Awhile back, we caught wind of a pretty interesting campaign out of Seattle, and we finally had the opportunity to catch up with some of the minds behind the project. What we knew of the project was the site, Jesus Is ____, but it turns out the campaign was much more than that.
We had a chance to talk with Justin Jaquith, Communications Manager at the church behind the campaign, The City Church.
Thanks so much for taking some time to answer questions, Justin. Can you start with a birds-eye, quick summary of what Jesus Is…well, is?
Justin Jaquith: We (The City Church in Seattle) launched the “Jesus Is _____” campaign in September 2010 in tandem with a seven-part sermon series with the same name. The campaign consisted of city-wide marketing, local community service projects and a website where visitors were invited to “fill in the blank.”
The sermon series highlighted who Jesus is from the book of Matthew, and it was intentionally designed for the unchurched. The community service projects (“Jesus Is Projects”) included things like preparing food for the homeless, making quilts for foster kids and cleaning up public parks. The marketing campaign targeted the greater Seattle area with billboards, bus signs, bumper stickers, Facebook and Google ads, t-shirts and flyers; Facebook, Twitter, and other social media were key grassroots forms of marketing.
The website, jesus-is.org, was integral to the campaign. It was the “call to action” of all the marketing and the place where visitors could express their views of Jesus, see and vote on what others had said, find out about community projects and view videos about the gospel message and people’s testimonies.
That’s great from a functionality perspective, but what were the goals you guys were looking to accomplish with it? Just to market The City Church? Something more?
Justin: The goal of the Jesus Is campaign was simply this: Get people in Seattle thinking about Jesus. Our lead pastor, Judah Smith, came to us with the unique vision to promote Jesus—not necessary The City Church—in our city. That was the logic behind the blank. It invites people to fill it in however they want. All of the marketing pointed people to the website, which allows them both to express themselves and to see what others have said about Jesus.
We felt that the best approach to getting Jesus on the mind of Seattle was not telling them what they should believe, but encouraging them to think about what they believed. Very early in the planning stages we debated the potential consequences of opening up such a dialog with non-Christians, and concluded that negativity—even what some would term blasphemy—is better than indifference, because at least they are thinking about Jesus.
As a side note, we discovered as a team that worrying about trying to protect Jesus’ reputation was futile, and after we realized he would be able to defend himself, we felt much more released to think creatively and strategically.
Awesome. I was under the impression that there was a bit of an unexpected speed bump. But it looks like this was something you guys were fully prepared for.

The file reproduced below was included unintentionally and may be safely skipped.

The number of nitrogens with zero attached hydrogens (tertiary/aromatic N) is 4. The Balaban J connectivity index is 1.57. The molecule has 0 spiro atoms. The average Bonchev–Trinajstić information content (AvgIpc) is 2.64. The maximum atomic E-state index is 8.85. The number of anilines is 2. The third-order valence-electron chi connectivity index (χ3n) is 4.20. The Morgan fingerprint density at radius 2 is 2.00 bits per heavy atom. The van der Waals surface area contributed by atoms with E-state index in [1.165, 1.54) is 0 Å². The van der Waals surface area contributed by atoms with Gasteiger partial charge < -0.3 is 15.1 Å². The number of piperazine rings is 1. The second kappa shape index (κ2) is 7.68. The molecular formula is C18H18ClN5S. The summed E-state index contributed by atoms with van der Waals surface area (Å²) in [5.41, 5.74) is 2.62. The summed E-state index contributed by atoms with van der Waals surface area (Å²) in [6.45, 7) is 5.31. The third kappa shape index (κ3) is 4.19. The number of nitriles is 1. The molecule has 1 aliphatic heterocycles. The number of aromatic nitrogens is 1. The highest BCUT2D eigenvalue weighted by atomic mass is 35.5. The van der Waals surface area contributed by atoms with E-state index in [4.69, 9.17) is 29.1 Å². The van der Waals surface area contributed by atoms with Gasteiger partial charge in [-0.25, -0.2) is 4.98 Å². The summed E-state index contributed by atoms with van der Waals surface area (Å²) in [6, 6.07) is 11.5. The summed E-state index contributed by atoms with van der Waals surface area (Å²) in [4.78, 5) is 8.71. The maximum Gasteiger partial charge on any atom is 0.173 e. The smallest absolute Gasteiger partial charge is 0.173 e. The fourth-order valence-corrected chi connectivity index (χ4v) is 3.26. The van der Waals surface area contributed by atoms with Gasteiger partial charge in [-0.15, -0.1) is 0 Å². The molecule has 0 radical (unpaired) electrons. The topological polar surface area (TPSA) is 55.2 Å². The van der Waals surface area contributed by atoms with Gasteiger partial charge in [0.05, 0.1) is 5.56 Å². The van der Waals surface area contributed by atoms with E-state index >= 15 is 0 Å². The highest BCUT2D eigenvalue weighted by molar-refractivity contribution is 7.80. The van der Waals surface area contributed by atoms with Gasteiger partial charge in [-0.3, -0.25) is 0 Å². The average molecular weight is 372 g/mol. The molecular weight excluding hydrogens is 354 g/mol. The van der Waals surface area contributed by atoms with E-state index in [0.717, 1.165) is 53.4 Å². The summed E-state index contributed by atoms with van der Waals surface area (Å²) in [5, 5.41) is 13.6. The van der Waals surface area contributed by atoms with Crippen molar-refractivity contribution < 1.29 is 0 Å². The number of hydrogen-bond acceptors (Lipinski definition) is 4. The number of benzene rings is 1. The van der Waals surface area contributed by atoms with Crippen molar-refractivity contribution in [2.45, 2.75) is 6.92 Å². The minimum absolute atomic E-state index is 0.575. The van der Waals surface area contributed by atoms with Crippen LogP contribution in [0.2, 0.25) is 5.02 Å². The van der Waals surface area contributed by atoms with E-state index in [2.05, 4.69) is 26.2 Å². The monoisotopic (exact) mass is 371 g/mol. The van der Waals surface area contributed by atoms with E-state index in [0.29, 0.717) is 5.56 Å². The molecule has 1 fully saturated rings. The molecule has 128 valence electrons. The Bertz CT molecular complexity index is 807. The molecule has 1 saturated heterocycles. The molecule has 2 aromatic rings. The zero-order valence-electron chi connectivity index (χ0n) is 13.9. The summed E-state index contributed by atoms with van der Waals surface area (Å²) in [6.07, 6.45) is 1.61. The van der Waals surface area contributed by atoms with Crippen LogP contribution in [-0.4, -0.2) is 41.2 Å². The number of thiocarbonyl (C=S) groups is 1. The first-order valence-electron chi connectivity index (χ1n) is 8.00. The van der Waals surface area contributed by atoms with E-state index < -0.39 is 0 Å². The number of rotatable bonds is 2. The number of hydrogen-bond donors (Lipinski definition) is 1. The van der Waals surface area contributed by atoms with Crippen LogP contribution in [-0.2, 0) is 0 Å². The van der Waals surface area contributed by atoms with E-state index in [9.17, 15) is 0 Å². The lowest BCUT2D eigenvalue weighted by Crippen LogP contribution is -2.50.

Justin: The marketing really got a strong reaction out of some groups, both Christian and non-Christian. We expected and wanted that, so I wouldn’t call it a speed bump. But we were surprised by the passion many people expressed. At one point we had been linked to by several famous atheist bloggers at the same time, and in a matter of days, tens of thousands of visitors submitted thousands of posts to the website, most of them extremely negative. It was exciting and overwhelming at the same time.
And how did The City Church end up responding to this when it became a reality, and not just a what-if scenario?
Justin: Pastor Judah was very clear that he wanted to allow both positive and negative posts. He would read 10 or 15 submissions at every weekend service, including a few negative ones. Actually it was very healthy for our church to be exposed to what other people think about Jesus, the church and religion.
Regarding the site itself, we read every submission before posting it, but we only screened out overly sensual or vulgar submissions. We allowed lots of negative ones. Comments posted on all the non-Christian sites that linked to us showed that people appreciated that. It gave us credibility when they saw that we were allowing criticism and free dialogue.
It was fascinating to read all the different comments: creative, sad, funny, hard-hitting, hyper-religious, critical, silly or genuinely profound. What was especially interesting to me was how people from every walk of life would contextualize Jesus for their world. It was a study in pop culture. Jesus was compared to everything from Chuck Norris to World of Warcraft to Antoine Dodson.
So with those things in mind, do you feel like the initiative has been pretty successful? Are there things you’d change?
Justin: Yes, I’d say it was very successful. It sparked a lot of conversation in our city and in local media, and it built momentum and a sense of mission in our church. In four months we had 125,000 visits to the site and 42,000 submissions. About 50% of the visits were from the Seattle area, which was our primary goal, but 140 countries were represented. Several other churches related to us launched similar campaigns that shared our website.
There are things I wish we could have tried, like cable TV and radio spots. We also wanted to do more in terms of website functionality, such as being able to sort and order submissions by rating or popularity. But considering the resources we invested, I think we got a lot of bang for our buck. It was fruitful and fun—overall a very good experience.